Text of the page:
“No, they gave me some money and bread first,” Hadjar added, snorting.
Nero chuckled, and then they both started laughing loudly, which annoyed the people around them.
“Where are you from?” Nero asked, putting the pipe back in his pocket.
“From a village. It’s about a month away on foot. And you?”
“I’m a local,” Nero waved his hand around. “From Spring Town.”
Hadjar looked at the parade ground. Another group of people who wanted to try out was being gathered there. According to his more optimistic estimates, it would be at least another quarter of an hour before it was his turn.
Some friendly banter would hopefully make the time fly by.
“Have you run away from your bride?” Hadjar smirked, putting his pipe away as well.
“I wouldn’t run away from my bride... I would...” Nero sighed dreamily. “By the way, who runs away from a woman? Women... No, Hadjar of the village, I haven’t run away from anyone.”
“Why then do you want to join the army?”
“My family’s making me,” Nero shrugged. “It’ what my kin do - serving.”
“As part of the fighting forces?”
“As an official. A low-ranking one, but an official. Some of my family work in the court, others in the port’s administration. Apparently, there wasn’t a civilian job available for me. And so they sent me to the army.”
“Well, it’s always good when there’s a military officer in a family of officials. You always know who to bribe.”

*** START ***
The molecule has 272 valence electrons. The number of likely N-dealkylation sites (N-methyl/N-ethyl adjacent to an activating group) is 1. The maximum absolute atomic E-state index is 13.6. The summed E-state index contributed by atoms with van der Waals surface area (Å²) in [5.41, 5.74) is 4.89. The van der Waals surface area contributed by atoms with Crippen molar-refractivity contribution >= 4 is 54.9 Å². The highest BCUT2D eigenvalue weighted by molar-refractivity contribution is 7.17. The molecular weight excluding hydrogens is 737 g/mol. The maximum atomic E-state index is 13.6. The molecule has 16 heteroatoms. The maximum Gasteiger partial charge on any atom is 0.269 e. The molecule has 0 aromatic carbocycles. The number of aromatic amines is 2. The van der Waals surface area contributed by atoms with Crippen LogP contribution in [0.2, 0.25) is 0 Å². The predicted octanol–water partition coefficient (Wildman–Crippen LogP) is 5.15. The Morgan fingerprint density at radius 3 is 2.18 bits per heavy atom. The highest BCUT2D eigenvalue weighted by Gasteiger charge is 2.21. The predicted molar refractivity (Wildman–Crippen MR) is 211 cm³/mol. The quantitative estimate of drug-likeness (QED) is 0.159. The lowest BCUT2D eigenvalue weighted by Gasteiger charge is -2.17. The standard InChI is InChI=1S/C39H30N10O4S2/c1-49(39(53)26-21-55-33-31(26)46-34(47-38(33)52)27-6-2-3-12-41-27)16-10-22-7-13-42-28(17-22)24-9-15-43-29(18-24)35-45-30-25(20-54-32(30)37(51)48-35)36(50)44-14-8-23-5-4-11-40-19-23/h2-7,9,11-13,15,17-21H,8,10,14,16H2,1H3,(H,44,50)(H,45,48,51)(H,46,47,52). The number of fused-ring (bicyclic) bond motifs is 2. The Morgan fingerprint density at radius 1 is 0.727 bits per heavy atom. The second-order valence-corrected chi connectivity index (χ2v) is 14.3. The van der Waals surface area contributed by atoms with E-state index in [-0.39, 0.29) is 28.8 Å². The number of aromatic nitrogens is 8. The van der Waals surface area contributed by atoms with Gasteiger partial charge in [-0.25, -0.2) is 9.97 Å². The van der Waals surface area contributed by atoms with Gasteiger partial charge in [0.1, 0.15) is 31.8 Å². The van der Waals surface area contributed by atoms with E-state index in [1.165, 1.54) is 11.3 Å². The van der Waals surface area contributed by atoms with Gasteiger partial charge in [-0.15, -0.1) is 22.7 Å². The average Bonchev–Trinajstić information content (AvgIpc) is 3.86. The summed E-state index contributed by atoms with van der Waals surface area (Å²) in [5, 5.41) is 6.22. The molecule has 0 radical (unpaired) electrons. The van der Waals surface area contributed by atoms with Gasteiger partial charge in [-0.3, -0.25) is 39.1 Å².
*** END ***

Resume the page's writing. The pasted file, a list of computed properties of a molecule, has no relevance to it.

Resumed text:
Nero squinted at him and smiled.
“Did you say you were ‘from a village’? What kind of village do you come from, Hadjar, that you would think like that?”
The Prince shrugged.
“Well, I did travel for a month to get here. I’ve managed to learn all about the urban lifestyle.”
They looked at each other and smiled again. Sometimes, you may feel like you’ve met a kindred spirit. You chat, laugh, part and then never remember that other person again. But while you’re talking to them, it seems like you’ve known this person your entire life and even longer than that.
Such people are said to be connected by the ‘red thread’—the thread of fate woven around everything in this world, be it living or not.
“Why do you want to join the army, Hadjar? Do you think that the army, like those bandits, will feed you for free?”
“Not just feed me,” Hadjar corrected him, “but also dress me, give me a roof over my head and replace this sword.”
Nero stretched his neck slightly and looked at the tents all around them. They were simple, one-person tents, and all of them were white. A few of the officers had more luxurious shelters, and some even had large enough tents that they had actual entrances.
If one squinted, it was possible to spot the tents of the top commanders and the largest one, which belonged to the general.
“I also heard that they have women of easy virtue on Fridays,” Nero smacked his lips.
Hadjar laughed again.
“Do you want to join the army because of your family or because of women?”
“In this life, everything I do is because of women, my new friend. What is the point of living, if not for the sake of enjoying women? Their magnificent and firm breasts, their long legs, those wide hips, that satiny skin...”
The young man licked his lips and made some girls, who were standing nearby, blush.
Unlike the villages, the world in general wasn’t sexist. If a person was good enough at cultivating their martial arts, then their gender wasn’t important.